What is India? “Hamara desh hai (it is our nation),” Chetan Bhil, settled on a cot for his morning meal at a Jodhpur camp sums it up in three words. A chapati made of coarse grain and some ghee placed on the edge of his plate – his fuel for work and another day at the camp. “Aajao Didi, jeemlo (welcome, share the meal),” he says. Every refugee, if cooking, serving, or having a meal at these camps, makes it a point to offer you his or her meal. Such is their inner resilience and spirit. Many keep dharma before comfort. Many dream of celebrating Holi and Deepavali in India without wearing “the refugee tag”.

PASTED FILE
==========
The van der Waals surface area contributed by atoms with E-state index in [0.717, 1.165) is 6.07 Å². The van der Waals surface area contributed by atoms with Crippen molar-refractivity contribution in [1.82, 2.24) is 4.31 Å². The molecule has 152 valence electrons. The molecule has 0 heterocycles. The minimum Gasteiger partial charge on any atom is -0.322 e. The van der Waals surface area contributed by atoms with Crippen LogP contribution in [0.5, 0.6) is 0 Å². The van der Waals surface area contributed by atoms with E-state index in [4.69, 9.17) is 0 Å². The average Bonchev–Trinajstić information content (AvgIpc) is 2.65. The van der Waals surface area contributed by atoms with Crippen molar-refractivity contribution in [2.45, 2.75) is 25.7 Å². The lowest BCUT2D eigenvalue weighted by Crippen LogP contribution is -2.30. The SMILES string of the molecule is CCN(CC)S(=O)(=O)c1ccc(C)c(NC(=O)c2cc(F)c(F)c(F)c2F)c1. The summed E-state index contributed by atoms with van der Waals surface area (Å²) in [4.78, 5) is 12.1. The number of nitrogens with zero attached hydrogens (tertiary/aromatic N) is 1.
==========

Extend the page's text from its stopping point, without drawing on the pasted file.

Pakistani Hindu refugees, from different castes – Meghwal, Kohli, Bhil, Jatwaa, Sunhar, Bharbhuja, Kumawat, Kumhar, Rajput, Baniya, Brahman, and others – living in India with a larger Hindu family, are waiting for the day when they’ll be able to drop an identity prefixed to their name. And add another. “Bharatiya”. Indian.